Peng et al. also developed Murray’s method and first achieved the shape control of CdSe nanostructures from CdSe nanoparticles to CdSe nanorods using Cd(CH3)2 as precursor . However, instead of using pure TOPO, the mixture of hexylphosphonic acid (HPA, CH3(CH2)5P(O)(OH)2) and TOPO was used to serve as surfactant and reaction solvent. The function of HPA was to maintain the growth of CdSe nanorods in a controllable manner. Peng et al. also introduced multiple injections of organometallic precursors in the synthesis, which replenished monomers during the growth period of CdSe and resulted in the anisotropic growth of CdSe nanorods. By adopting HPA as surfactant and using multiple-injection method, CdSe nanorods were successfully produced in their studies. It was indicated that the growth of hexagonal crystal structure (wurtzite) of CdSe was highly anisotropic. Some growth conditions favored crystallization along the <001> axis, usually called the c-axis of wurtzite structure, and resulted in the formation of the CdSe nanorods. However, the initial injection temperature adopted in this method was in the range from 340 °C to 360 °C. Also, this multiple-injection method is relatively complex to execute compared to the mono-injection method adopted in the synthesis of CdSe nanoparticles.
Shieh et al. further explored Peng’s multiple-injection approach in the synthesis of CdSe nanorods using cadmium mono-oxide (CdO) as precursor, and n-tetradecylphosphonic acid (TDPA, CH3(CH2)13P(O)(OH)2) and TOPO as surfactant . They adopted a lower injection temperature (260 °C). However, they had to preheat the Se precursors to 120 °C every time before the injection.
From above discussion we can extract three important factors in the synthesis of CdSe nanocrystals:
In the synthesis of CdSe nanoparticles, Cd(Ac)2 can be used as a precursor, avoiding high risk Cd(CH3)2;
a simple mono-injection method could be carried out using HPA as surfactant, avoiding the traditional co-injection method;
in the synthesis of nanorods, multiple-injection method is commonly used to synthesize nanorods.
In this work, we developed a mono-injection method based on traditional approach used in the synthesis of CdSe nanocrystals. We successfully achieved the shape control of CdSe nanostructures from nanoparticles to nanorods by simply adjusting the molar ratios between Se and Cd precursors. The growth models were proposed for different morphologies of CdSe and verified by the followed experimental results. The synthesized CdSe nanorods are utilized for the growth of Au nanoparticles which will be interpreted in details in the next section.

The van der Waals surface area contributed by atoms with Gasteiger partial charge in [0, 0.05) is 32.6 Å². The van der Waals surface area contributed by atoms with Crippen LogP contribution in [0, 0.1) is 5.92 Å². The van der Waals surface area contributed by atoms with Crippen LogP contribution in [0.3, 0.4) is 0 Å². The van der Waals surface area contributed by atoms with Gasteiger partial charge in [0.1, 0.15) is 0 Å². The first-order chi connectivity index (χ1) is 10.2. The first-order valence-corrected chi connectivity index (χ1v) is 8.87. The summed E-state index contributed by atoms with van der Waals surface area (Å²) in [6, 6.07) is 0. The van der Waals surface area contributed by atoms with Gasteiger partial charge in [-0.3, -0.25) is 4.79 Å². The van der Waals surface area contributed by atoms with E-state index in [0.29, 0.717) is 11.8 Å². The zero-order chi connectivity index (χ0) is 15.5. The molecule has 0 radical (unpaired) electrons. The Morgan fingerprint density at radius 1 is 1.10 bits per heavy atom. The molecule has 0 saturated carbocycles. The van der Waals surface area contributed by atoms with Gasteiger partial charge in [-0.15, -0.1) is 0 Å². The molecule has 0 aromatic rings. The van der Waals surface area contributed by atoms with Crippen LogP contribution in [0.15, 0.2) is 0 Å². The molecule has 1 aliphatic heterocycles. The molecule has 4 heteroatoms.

2.2. Synthesis of CdSe
In this work, we used Cd(Ac)2 as the Cd precursor, a mixture of TOPO, octadecylamine (ODA, CH3(CH2)17NH2) and stearic acid as reaction solvent and surfactants. Se powder was dissolved in TOP to serve as injection solution for the growth of CdSe nanocrystals. The injection temperature was 310 °C and the growth time period for CdSe nanocrystals was 25 min. In a typical synthesis of CdSe, a mixture of Cd(Ac)2 (90%, Strem Chemicals, 0.1132 g or 0.15 mmol), stearic acid (98%, Alfa Aesar, 0.0853 g or 0.3 mmol), TOPO (98%, Alfa Aesar, 2.5 g or 6.3 mmol) and ODA (90%, Acros, 2.5 g or 8.3 mmol) were added into a 50 ml three-neck round-bottom flask and then heated up via a heating mantle under vigorous stirring and argon flow protection. During the heating process, the initial white solid mixture turned into a transparent colorless solution. When the solution temperature reached 310 °C, a Se solution made by dissolving 0.18, 0.25, 0.75 or 1.0 mmol Se powder (99%, Strem Chemicals) into 1.79, 2.02, 5.38 or 7.17 mmol TOP (90%, Alfa Aesar) was quickly injected into the flask (<< 1 s). A dark purple solution formed immediately. After heating for an additional 25 min, the reaction was stopped by the removal of the heating mantle. After the solution was cooled to around 60 °C, the reaction solution was equally distributed into two 14 ml plastic centrifugation tubes. The final precipitation of CdSe was collected by washing it with ethanol and chloroform via a high speed centrifugation process.